None of which really answers your question. I guess if your pacemaker or your aeroplane uses integer arithmetic for critical control systems, then I rather hope that some form of defensive programming is in use. Whether this is the correct method, or whether some form of hardware support would be more effective is another issue.

And my “favourite” integer bug: why subtracting (or heaven forbid negating) unsigned integers of course!

• Robert Ramey says:

If I were to summarize in one sentence what this library is, I would say: a drop-in replacement for type int that checks for overflow in run-time and throws an exception if it finds one. Did I get it right?

yep

But note that the library also includes safe_integer_range and safe_unsigned_range.

Also note that the library focus isn’t so much as undefined behavior as incorrect arithmetic. Overflow of addition of unsigned integer types is defined even though it’s an incorrect result. casting of types is defined, but yields changes in numeric value, etc.

Use Case 1 (an index): …

agreed – I wouldn’t expect it to be use it here.

Use Case2 (an index): …

A much more interesting case. You know that a chess board has 64 squares. But do you really know that your program has no mistakes? Suppose you accept user input and it exceeds 64 . You’re supposed to check this – but suppose you forgot? Or suppose you get this value from someone else – again you’re supposed to check – but suppose you forgot. Suppose the chess board index is the product of some other calculation. Should you verify the result of every calculation. Suppose that there’s an overflow and the answer rolls over to a number less than 64. Are you going to check for that to? Can you really check every path through your program ahead of time and absolutely know that there will never be an overflow?

If I were to use some numeric computations on integers and I perceived any risk that I may overflow, I would not be satisfied with having the computations stop because of an exception.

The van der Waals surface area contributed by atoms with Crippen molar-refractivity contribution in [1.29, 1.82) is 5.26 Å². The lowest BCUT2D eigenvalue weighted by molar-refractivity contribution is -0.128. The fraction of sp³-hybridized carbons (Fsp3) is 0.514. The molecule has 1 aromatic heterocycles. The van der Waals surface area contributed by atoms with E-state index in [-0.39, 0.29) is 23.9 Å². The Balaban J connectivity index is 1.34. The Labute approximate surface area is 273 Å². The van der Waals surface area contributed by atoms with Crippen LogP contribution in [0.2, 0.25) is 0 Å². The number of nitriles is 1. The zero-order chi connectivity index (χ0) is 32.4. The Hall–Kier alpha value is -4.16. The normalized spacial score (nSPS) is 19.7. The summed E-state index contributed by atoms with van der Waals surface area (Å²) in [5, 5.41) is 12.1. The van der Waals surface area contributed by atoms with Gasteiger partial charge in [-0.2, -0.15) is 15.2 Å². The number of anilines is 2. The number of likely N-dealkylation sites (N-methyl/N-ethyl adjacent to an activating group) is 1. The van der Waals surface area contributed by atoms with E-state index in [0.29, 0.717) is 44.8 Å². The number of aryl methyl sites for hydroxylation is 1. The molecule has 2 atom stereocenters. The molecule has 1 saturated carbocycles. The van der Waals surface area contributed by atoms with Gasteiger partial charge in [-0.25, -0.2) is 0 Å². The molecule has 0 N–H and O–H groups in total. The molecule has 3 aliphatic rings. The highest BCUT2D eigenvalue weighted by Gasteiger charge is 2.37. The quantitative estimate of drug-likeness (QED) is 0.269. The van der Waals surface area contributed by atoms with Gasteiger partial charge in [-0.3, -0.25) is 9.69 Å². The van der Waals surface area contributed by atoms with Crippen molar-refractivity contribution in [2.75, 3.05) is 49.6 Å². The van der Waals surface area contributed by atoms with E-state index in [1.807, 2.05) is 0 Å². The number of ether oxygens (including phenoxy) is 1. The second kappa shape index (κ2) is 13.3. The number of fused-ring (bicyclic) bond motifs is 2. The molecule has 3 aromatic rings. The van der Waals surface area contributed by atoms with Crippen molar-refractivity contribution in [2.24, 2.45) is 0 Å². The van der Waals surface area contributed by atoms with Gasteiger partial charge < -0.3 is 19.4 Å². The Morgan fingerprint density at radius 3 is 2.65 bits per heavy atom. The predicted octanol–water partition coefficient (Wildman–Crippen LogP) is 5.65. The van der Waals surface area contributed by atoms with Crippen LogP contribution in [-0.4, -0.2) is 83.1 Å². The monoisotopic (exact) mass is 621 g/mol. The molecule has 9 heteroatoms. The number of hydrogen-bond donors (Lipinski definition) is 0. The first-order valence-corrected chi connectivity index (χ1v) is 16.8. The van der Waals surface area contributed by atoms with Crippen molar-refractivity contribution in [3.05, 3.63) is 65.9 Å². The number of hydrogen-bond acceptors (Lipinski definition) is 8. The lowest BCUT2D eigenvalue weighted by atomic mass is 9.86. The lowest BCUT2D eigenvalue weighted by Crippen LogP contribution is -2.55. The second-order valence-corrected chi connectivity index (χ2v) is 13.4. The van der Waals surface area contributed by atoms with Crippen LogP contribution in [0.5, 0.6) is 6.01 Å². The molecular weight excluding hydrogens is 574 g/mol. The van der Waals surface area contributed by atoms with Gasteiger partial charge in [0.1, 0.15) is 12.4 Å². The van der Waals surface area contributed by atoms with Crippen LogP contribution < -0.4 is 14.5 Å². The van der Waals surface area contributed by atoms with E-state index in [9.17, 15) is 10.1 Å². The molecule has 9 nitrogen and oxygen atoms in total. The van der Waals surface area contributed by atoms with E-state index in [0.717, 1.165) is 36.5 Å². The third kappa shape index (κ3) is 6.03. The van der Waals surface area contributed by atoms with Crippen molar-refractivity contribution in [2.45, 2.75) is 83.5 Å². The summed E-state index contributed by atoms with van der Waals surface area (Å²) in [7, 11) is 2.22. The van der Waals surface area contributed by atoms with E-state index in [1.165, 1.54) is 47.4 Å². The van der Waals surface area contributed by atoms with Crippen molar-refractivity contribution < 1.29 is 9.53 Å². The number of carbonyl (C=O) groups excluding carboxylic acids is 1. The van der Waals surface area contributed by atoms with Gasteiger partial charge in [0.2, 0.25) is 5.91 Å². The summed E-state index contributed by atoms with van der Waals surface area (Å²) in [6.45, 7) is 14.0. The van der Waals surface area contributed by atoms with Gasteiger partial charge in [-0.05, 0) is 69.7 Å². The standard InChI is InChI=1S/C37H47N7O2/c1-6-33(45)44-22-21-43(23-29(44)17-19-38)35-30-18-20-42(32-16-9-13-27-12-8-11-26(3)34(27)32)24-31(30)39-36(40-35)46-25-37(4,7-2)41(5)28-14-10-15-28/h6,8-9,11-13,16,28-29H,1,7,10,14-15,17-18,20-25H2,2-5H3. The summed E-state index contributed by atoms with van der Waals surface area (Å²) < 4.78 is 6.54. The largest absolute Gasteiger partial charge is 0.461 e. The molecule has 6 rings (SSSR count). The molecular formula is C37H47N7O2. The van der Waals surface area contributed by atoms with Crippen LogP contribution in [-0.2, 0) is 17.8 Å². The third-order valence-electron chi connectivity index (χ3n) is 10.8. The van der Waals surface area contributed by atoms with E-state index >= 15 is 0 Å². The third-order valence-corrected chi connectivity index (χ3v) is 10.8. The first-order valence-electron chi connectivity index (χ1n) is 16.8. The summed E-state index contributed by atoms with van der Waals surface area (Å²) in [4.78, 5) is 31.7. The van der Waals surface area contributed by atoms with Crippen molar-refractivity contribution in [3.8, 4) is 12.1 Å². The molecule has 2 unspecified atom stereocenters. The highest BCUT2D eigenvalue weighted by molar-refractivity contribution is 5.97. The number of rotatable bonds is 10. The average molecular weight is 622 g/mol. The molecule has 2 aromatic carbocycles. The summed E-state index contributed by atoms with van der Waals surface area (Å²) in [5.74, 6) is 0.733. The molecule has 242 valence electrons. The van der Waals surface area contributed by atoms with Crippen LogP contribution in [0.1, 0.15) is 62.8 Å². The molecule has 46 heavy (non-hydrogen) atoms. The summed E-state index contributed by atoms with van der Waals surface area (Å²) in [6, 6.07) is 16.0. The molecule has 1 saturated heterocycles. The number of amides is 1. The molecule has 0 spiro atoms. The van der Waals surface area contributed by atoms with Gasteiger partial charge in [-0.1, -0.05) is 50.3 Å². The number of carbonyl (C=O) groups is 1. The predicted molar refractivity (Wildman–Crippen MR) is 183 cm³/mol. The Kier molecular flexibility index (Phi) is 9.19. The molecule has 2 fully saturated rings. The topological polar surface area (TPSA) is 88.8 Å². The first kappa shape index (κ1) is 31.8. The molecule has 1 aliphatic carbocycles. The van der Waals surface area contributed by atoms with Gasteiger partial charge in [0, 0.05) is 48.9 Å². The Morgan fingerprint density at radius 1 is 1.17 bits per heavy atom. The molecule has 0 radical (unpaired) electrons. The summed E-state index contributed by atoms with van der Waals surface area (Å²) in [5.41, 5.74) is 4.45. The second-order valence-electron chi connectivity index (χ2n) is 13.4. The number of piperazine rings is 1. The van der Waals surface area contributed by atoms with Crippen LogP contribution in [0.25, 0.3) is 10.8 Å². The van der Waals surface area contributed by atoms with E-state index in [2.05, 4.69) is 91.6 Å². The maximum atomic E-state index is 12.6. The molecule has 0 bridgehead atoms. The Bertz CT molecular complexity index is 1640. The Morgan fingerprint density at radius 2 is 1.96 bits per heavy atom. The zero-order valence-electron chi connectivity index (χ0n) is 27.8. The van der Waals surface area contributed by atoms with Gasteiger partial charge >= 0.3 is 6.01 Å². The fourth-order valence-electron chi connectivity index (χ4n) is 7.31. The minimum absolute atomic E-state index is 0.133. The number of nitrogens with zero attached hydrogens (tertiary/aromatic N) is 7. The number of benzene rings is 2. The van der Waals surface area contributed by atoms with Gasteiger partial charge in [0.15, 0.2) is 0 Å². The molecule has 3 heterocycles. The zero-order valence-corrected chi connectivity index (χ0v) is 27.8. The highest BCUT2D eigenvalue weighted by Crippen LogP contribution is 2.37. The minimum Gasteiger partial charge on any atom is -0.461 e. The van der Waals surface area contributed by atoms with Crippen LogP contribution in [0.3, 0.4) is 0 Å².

what would you prefer instead? BTW the library actually calls and “overflow” function. The default implementation is to throw an exception.

I would rather use a bigger type (BigInt?). I do not think int is even meant to be used in numerical computations.

Hmmm – how big to make BigInt? Lot’s of opportunity to pick wrong here. And a lot of work to figure out.

I believe it is supposed to be a building block for building more useful types like BigInt.

I believe it is supposed to represent the natural size of the word that the compiler is designed for. The operations on integer are designed to implement the primitive operations which the underlying hardware supports. The choice of he name “integer” was meant to promote portability of programs to different hardwares. (This has been creating chaos ever since). The problem is that when we say x + y we mean the arithmetic operation of addition. But the compiler implements the machine hardware add instruction. One could say that this library detects the case where there is confusion on this point. Alternatively, one could say that this library implements correct arithmetic which C/C++ lacks. The second is the most correct. Sometimes, the underlying hardware just can’t represent the arithmetic answer and this library will trap this case. People will use the syntax x+y when they mean the arithmetic operation x+y – I don’t think we can blame them for that.

One good usage example I can think of is this. After a while of trying to chase a bug I comae up with a hypothesis that my int could be overflowing.

LOL – this is exactly how I got here. I was making C code for the gameboy. This has an int which was 8 bits. It was convenient to use these integers for arithmetic and storage of values such as compass headings, pixel address etc. of course things overflowed and it was a major bitch to find these – and know where they could be ignored. I had made a bunch of test programs to test different parts of the program and compiled them with MSVC. This permitted me to debug the code and test all the cases. This was a flight instrument so it was impractical to fly my hang glider every time I need to check for overflows. So I used SafeInteger from the MS website. This let me run all my tests knowing that any overflows would be trapped. I got all the code working on this basis. I then compiled with the gameboy cpu compiler and loaded into my gameboy flight instrument. I hardly ever crashed.